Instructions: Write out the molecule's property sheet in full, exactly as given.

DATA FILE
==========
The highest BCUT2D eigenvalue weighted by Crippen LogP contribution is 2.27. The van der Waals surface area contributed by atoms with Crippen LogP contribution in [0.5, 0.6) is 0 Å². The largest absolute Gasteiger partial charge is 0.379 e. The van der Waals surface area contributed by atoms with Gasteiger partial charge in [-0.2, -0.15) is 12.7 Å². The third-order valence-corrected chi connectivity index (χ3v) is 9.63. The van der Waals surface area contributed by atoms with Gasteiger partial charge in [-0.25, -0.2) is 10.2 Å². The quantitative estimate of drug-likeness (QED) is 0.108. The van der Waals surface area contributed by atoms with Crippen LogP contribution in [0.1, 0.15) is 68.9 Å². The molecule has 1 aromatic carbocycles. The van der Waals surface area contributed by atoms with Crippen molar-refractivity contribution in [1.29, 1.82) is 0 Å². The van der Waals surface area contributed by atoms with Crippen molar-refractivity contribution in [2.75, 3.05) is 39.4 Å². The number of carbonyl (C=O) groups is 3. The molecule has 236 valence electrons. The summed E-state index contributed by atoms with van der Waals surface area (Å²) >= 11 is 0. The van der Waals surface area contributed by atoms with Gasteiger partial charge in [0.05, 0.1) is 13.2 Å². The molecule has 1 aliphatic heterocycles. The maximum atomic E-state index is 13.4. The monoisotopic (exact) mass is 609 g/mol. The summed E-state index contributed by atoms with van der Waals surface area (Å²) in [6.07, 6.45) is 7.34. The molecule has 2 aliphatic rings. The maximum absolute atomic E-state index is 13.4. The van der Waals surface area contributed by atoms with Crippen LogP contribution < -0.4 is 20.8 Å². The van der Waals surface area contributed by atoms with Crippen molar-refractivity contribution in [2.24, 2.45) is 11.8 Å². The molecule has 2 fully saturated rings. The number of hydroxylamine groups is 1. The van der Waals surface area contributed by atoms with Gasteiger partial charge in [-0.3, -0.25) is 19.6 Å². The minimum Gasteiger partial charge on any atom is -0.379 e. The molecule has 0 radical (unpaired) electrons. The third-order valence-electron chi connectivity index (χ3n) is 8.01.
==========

The highest BCUT2D eigenvalue weighted by Crippen LogP contribution is 2.27. The van der Waals surface area contributed by atoms with Crippen LogP contribution in [0.5, 0.6) is 0 Å². The largest absolute Gasteiger partial charge is 0.379 e. The van der Waals surface area contributed by atoms with Gasteiger partial charge in [-0.2, -0.15) is 12.7 Å². The third-order valence-corrected chi connectivity index (χ3v) is 9.63. The van der Waals surface area contributed by atoms with Gasteiger partial charge in [-0.25, -0.2) is 10.2 Å². The quantitative estimate of drug-likeness (QED) is 0.108. The van der Waals surface area contributed by atoms with Crippen LogP contribution in [0.1, 0.15) is 68.9 Å². The molecule has 1 aromatic carbocycles. The van der Waals surface area contributed by atoms with Crippen molar-refractivity contribution in [1.29, 1.82) is 0 Å². The van der Waals surface area contributed by atoms with Crippen molar-refractivity contribution in [2.75, 3.05) is 39.4 Å². The number of carbonyl (C=O) groups is 3. The molecule has 236 valence electrons. The summed E-state index contributed by atoms with van der Waals surface area (Å²) >= 11 is 0. The van der Waals surface area contributed by atoms with Gasteiger partial charge in [0.05, 0.1) is 13.2 Å². The molecule has 1 aliphatic heterocycles. The maximum atomic E-state index is 13.4. The monoisotopic (exact) mass is 609 g/mol. The summed E-state index contributed by atoms with van der Waals surface area (Å²) in [6.07, 6.45) is 7.34. The molecule has 2 aliphatic rings. The maximum absolute atomic E-state index is 13.4. The van der Waals surface area contributed by atoms with Crippen LogP contribution < -0.4 is 20.8 Å². The van der Waals surface area contributed by atoms with Crippen molar-refractivity contribution in [2.24, 2.45) is 11.8 Å². The molecule has 2 fully saturated rings. The number of hydroxylamine groups is 1. The van der Waals surface area contributed by atoms with Gasteiger partial charge in [-0.3, -0.25) is 19.6 Å². The minimum Gasteiger partial charge on any atom is -0.379 e. The molecule has 0 radical (unpaired) electrons. The third-order valence-electron chi connectivity index (χ3n) is 8.01.